Breeders’ Cup announced to return to Keeneland in 2020
When Lexington hosted the Breeders’ Cup in 2015, it quickly set the standard for the international horse racing event.
“There is no question that our 2015 Breeders’ Cup was hailed as one of our best and one of the key components of that success was the incredible festival and the support of the people of Lexington,” said Craig Fravel, Breeders’ Cup president and CEO.
Lexington was not “one of the best” hosts ever, said Bill Thomason, president of Keeneland, at a press conference Tuesday, the official kick-off of the 2020 Breeders’ Cup Festival planning.
“It was THE best Breeders’ Cup ever,” Thomason said. “I’ve heard that from people all over the world.”
Lexington plans to top the 2015 event when the race returns Nov. 6-7 in 2020, said Kip Cornett, the Breeders’ Cup Festival chairman.
Cornett announced Tuesday the appointment of the 25-person volunteer committee that will help the city of Lexington go bigger and better for the festival. The exact dates for the festival will be announced in coming months, Cornett said.
Cornett also chaired the 2015 festival committee.
The city learned a lot from the 2015 event.
In 2015, the early days of the festival were rained out and so were some of the biggest musical acts planned for the festival.
“We will not be messing with Mother Nature,” Cornett said. The musical acts and entertainment will be in indoor or in covered venues such as the 5th/3rd Pavilion or the Burl and Manchester Music Hall.
Another change will be the addition of an international village in downtown. The details are still being worked out but the purpose of the village is to highlight the Breeders’ Cup international ties.
“It’s an international sporting event just like the World Cup or the Olympics,” Cornett said. Countries will have tents in downtown. Those tents could highlight food or drink from a country—such as beer from Ireland.
Cornett said they will also do a better job incorporating downtown restaurants into the festival programming. For example, some restaurants may offer different menus highlighting a country.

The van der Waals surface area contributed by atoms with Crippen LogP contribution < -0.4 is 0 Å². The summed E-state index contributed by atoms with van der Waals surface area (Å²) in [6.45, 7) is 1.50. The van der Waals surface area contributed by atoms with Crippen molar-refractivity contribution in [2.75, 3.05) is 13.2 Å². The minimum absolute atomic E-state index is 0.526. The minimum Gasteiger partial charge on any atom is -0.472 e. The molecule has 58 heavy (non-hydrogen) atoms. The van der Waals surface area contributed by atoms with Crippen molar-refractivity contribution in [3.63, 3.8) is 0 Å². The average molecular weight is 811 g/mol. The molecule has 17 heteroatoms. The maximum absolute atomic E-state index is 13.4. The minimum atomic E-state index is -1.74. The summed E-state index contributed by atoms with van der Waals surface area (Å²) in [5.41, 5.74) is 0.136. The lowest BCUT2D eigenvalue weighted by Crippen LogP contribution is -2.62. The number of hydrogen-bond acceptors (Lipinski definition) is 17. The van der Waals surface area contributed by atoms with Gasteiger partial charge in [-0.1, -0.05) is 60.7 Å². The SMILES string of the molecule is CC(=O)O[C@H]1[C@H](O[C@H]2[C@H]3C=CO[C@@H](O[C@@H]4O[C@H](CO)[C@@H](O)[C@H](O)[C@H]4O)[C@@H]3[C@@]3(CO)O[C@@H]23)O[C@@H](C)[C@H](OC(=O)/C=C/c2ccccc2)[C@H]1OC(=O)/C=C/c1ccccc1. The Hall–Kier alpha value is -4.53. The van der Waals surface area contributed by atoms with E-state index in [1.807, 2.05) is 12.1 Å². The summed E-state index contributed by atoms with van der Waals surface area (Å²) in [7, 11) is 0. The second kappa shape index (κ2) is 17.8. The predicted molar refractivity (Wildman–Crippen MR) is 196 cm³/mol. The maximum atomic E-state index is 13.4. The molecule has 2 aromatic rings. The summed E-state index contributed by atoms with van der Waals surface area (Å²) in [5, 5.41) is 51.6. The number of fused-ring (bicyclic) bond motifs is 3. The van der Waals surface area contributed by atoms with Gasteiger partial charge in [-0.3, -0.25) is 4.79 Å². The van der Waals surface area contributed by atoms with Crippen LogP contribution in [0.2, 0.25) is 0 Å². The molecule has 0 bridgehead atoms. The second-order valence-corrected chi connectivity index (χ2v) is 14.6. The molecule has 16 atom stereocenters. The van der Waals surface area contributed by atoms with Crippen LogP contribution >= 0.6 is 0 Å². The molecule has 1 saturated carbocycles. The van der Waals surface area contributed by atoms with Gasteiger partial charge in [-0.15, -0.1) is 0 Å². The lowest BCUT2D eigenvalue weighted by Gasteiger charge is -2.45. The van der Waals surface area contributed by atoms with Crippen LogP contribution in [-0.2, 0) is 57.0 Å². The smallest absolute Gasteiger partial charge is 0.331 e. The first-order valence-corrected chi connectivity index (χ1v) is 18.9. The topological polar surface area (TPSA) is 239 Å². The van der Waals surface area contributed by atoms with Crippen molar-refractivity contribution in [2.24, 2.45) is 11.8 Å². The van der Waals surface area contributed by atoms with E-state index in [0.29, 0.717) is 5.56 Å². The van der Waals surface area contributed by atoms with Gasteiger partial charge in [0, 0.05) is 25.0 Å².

More downtown restaurants, bars and music venues have opened since 2015. That means the city can offer more to Breeders’ Cup guests, he said.
The 2015 Lexington-hosted Breeders’ Cup brought in $4 million to $4.5 million more than it did in 2014, when it was held at Santa Anita. Fravel said Tuesday that the group generated more than $17 million at the Lexington 2015 event.
Keeneland augmented available seating during the 2015 race adding tents and chalets. The Friday races drew a crowd of 44,947, a record for Keeneland, topped by the Saturday crowd of 50,155.
Keeneland will be ready once again to host the international event, Thomason said Tuesday.
In 2015, $750,000 in private fundraising and sponsorships were used to pay for the festival. The city of Lexington gave in-kind donations—such as set up, clean up and police services but did not give a direct allocation for the festival.
Cornett said organizers don’t plan on asking for city or state money to host the event in 2020. CHI Saint Joseph has agreed to be one of the main sponsors of the festival again this year, Cornett said.
But the committee will need even more money to top the 2015 festival. It hopes to raise $1 million in sponsorships and through fundraising, he said.
“The more dough, the better the show,” Cornett joked.
One thing that won’t change — the traffic management plan.
“It was the most amazing traffic control in Breeders’ Cup history,” Fravel said.